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Effective and Practical Neural Ranking

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Authors: Sean MacAvaney

Appeared in: Georgetown University, PhD dissertation


Supervised machine learning methods that use neural networks ("deep learning") have yielded substantial improvements to a multitude of Natural Language Processing (NLP) tasks in the past decade. Improvements to Information Retrieval (IR) tasks, such as ad-hoc search, lagged behind those in similar NLP tasks, despite considerable community efforts. Although there are several contributing factors, I argue in this dissertation that early attempts were not more successful because they did not properly consider the unique characteristics of IR tasks when designing and training ranking models. I first demonstrate this by showing how large-scale datasets containing weak relevance labels can successfully replace training on in-domain collections. This technique improves the variety of queries encountered when training and helps mitigate concerns of over-fitting particular test collections. I then show that dataset statistics available in specific IR tasks can be easily incorporated into neural ranking models alongside the textual features, resulting in more effective ranking models. I also demonstrate that contextualized representations, particularly those from transformer-based language models, considerably improve neural ad-hoc ranking performance. I find that this approach is neither limited to the task of ad-hoc ranking (as demonstrated by ranking clinical reports) nor English content (as shown by training effective cross-lingual neural rankers). These efforts demonstrate that neural approaches can be effective for ranking tasks. However, I observe that these techniques are impractical due to their high query-time computational costs. To overcome this, I study approaches for offloading computational cost to index-time, substantially reducing query-time latency. These techniques make neural methods practical for ranking tasks. Finally, I take a deep dive into better understanding the linguistic biases of the methods I propose compared to contemporary and traditional approaches. The findings from this analysis highlight potential pitfalls of recent methods and provide a way to measure progress in this area going forward.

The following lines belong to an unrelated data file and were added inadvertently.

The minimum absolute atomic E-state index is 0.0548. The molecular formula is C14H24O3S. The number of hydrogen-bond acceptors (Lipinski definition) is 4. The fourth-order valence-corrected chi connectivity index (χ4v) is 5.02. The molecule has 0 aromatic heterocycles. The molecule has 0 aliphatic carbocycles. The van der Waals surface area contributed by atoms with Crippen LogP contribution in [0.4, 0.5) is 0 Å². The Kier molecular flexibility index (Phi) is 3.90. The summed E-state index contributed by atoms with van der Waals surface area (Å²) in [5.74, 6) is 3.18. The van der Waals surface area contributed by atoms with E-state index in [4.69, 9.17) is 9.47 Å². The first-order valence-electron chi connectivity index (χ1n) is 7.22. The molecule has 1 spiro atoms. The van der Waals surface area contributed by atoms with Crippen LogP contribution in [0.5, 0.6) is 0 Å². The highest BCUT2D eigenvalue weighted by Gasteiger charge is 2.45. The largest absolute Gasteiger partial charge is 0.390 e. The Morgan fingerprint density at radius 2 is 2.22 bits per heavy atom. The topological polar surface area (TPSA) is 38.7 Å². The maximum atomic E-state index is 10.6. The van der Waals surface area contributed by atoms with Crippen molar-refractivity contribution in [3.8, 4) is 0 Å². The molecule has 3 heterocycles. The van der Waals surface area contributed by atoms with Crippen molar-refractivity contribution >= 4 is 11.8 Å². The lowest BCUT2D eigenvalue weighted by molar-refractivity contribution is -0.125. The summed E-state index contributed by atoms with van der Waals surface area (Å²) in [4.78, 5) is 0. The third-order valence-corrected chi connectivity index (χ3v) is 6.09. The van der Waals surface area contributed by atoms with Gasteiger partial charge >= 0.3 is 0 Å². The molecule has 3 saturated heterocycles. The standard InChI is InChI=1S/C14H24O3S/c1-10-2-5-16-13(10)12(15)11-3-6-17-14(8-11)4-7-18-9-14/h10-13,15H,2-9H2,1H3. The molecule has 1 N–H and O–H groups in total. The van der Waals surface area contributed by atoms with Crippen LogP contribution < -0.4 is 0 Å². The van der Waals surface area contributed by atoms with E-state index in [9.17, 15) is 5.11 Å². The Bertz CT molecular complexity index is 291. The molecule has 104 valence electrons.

BibTeX @article{macavaney:gu2021-diss, author = {MacAvaney, Sean}, title = {Effective and Practical Neural Ranking}, year = {2021}, journal = {Georgetown University, PhD dissertation} }